Town officials mourn the loss of Jeremy Hayden, 41, who died at his home Tuesday night. Hayden, a beloved husband and father, was Monroe’s town attorney for nearly two years.
Police officers and Emergency Medical Service personnel responded to a 911 medical call from Hayden’s Birchwood Road home at 10:30 p.m. Tuesday. Chief John Salvatore said Hayden was non-responsive when they arrived.
“At this point there’s no indications of foul play,” Salvatore said. “It appears to be an untimely death and it will be some time before the medical examiner can determine the cause of death.”
“It’s a tragic loss for the community and the town and we are heartbroken for his wife and family,” First Selectman Ken Kellogg said.
The first selectman said he got to know Hayden better as the two men worked many hours together on contracts and cases affecting the town.
“He was always extremely flexible,” Kellogg said. “One of the challenges that we face here, like any municipal government, is there’s a lot of ever changing issues and priorities and things come up that have to be acted on quickly. Jeremy has always been flexible and responsive to a dynamic environment.”
Whenever town leaders had to drop something they were working on to reshuffle their priorities, Kellogg said Hayden was always “extremely productive in helping me move things forward in an efficient way.”
“He was just a good guy,” Kellogg said, “very personable and easy to get along with.”
‘He was phenomenal’
Hayden recently earned kudos at a Town Council meeting for his role in hammering out a contract with the construction manager for the renovation and addition to the Monroe EMS headquarters.
Town Council Chairman Frank Lieto, who is also an attorney, knew Hayden in the legal field, as well as a fellow Republican who served on town boards.
“It’s awful,” Lieto said of Hayden’s death. “I’m still trying to get my head around it. He was a great guy. He was phenomenal. He always adapted to the situation. He would go the extra yard. It’s a shame.”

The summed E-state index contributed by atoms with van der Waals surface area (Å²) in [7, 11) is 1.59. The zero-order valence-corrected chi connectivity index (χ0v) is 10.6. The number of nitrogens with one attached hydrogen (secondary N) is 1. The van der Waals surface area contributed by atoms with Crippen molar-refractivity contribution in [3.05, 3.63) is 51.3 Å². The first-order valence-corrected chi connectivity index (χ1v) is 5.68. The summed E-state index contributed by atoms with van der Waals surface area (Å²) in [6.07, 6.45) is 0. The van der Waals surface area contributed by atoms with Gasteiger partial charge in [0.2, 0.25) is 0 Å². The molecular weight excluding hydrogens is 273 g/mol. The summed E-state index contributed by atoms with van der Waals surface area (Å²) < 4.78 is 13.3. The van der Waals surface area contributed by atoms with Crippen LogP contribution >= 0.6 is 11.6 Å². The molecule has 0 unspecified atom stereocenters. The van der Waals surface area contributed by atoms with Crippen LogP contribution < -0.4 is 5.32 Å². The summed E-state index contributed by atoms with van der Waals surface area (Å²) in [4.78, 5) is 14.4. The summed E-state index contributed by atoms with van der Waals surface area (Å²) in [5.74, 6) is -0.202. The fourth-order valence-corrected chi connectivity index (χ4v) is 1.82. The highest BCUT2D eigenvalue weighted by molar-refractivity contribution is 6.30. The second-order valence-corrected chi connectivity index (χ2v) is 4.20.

“I feel bad for his family,” Lieto added. “He was married with a family. It’s difficult for anybody to deal with. He was in his prime for sure. He was a great lawyer and an even better person.”
Dee Dee Martin, a Democrat serving on the Town Council, said of Hayden, “I didn’t know him well, but any interaction I had with him was very cordial.”
While working with the Town Council, Martin said Hayden was attentive to detail and answered any questions members had. “Jeremy was very accommodating, always available to answer any questions we had. It is a tragic loss, I think both for his family and our community. He worked for the town of Monroe and he did a really good job.”
Hayden’s LinkedIn page chronicles his education, career and community involvement.
A graduate of Newtown High School in 1996, Hayden went on to graduate cum laude from the University of Connecticut with a Bachelor of Arts degree in political science and history in 2000. Then Hayden graduated magna cum laude from Quinnipiac University School of Law in 2005, where he served as publications editor for the Quinnipiac Law Review.
He was a partner at Ferrara Hayden P.C. in Fairfield from 2009 to 2014. During that time, he volunteered as an assistant Pop Warner football coach for a short stint and joined the Fairfield Chamber of Commerce.
Hayden left the Fairfield law firm five years ago to start his own practice, Hayden Law Firm, P.C., on Main Street in Monroe. His practice was primarily in the areas of real estate, commercial litigation, personal injury, land use, business representation, landlord/tenant, corporate and appellate law.
Hayden has served on several town boards in Monroe. He was chairman of the Inland Wetlands Commission, which he served on for nearly six years, and held the position of secretary when he was a member of the Planning & Zoning Commission.
He was also a member of the Greater Bridgeport Bar Association, the Fairfield County Bar Association and the Connecticut Trial Lawyer’s Association.
Hayden was a recent recipient of the Connecticut Law Tribune’s “New Leaders in the Law,” where, following hundreds of nominations, he was selected as a “legal star under the age of 40, selected for achievements in legal work, pro bono efforts and community involvement.”